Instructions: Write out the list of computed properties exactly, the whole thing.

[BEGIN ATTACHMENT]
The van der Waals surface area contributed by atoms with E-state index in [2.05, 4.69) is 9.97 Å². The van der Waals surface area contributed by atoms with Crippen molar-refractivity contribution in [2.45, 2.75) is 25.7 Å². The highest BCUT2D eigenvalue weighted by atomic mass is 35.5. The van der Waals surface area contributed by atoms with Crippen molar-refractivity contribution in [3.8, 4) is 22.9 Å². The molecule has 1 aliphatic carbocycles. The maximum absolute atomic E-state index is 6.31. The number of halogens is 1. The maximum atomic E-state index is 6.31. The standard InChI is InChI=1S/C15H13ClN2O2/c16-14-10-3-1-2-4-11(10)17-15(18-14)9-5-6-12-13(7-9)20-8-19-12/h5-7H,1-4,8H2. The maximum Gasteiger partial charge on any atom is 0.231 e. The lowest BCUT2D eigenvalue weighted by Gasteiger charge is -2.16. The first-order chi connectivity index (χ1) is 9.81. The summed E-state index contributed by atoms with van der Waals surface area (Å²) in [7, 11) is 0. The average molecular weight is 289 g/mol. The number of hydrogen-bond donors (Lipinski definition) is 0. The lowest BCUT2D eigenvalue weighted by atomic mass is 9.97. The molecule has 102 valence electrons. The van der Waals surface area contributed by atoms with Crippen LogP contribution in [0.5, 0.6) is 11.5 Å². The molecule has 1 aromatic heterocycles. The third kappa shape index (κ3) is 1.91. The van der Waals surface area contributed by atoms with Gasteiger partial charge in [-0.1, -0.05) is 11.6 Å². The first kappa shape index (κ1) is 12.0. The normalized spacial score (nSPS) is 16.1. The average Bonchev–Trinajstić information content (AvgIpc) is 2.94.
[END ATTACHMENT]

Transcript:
The van der Waals surface area contributed by atoms with E-state index in [2.05, 4.69) is 9.97 Å². The van der Waals surface area contributed by atoms with Crippen molar-refractivity contribution in [2.45, 2.75) is 25.7 Å². The highest BCUT2D eigenvalue weighted by atomic mass is 35.5. The van der Waals surface area contributed by atoms with Crippen molar-refractivity contribution in [3.8, 4) is 22.9 Å². The molecule has 1 aliphatic carbocycles. The maximum absolute atomic E-state index is 6.31. The number of halogens is 1. The maximum atomic E-state index is 6.31. The standard InChI is InChI=1S/C15H13ClN2O2/c16-14-10-3-1-2-4-11(10)17-15(18-14)9-5-6-12-13(7-9)20-8-19-12/h5-7H,1-4,8H2. The maximum Gasteiger partial charge on any atom is 0.231 e. The lowest BCUT2D eigenvalue weighted by Gasteiger charge is -2.16. The first-order chi connectivity index (χ1) is 9.81. The summed E-state index contributed by atoms with van der Waals surface area (Å²) in [7, 11) is 0. The average molecular weight is 289 g/mol. The number of hydrogen-bond donors (Lipinski definition) is 0. The lowest BCUT2D eigenvalue weighted by atomic mass is 9.97. The molecule has 102 valence electrons. The van der Waals surface area contributed by atoms with Crippen LogP contribution in [0.5, 0.6) is 11.5 Å². The molecule has 1 aromatic heterocycles. The third kappa shape index (κ3) is 1.91. The van der Waals surface area contributed by atoms with Gasteiger partial charge in [-0.1, -0.05) is 11.6 Å². The first kappa shape index (κ1) is 12.0. The normalized spacial score (nSPS) is 16.1. The average Bonchev–Trinajstić information content (AvgIpc) is 2.94.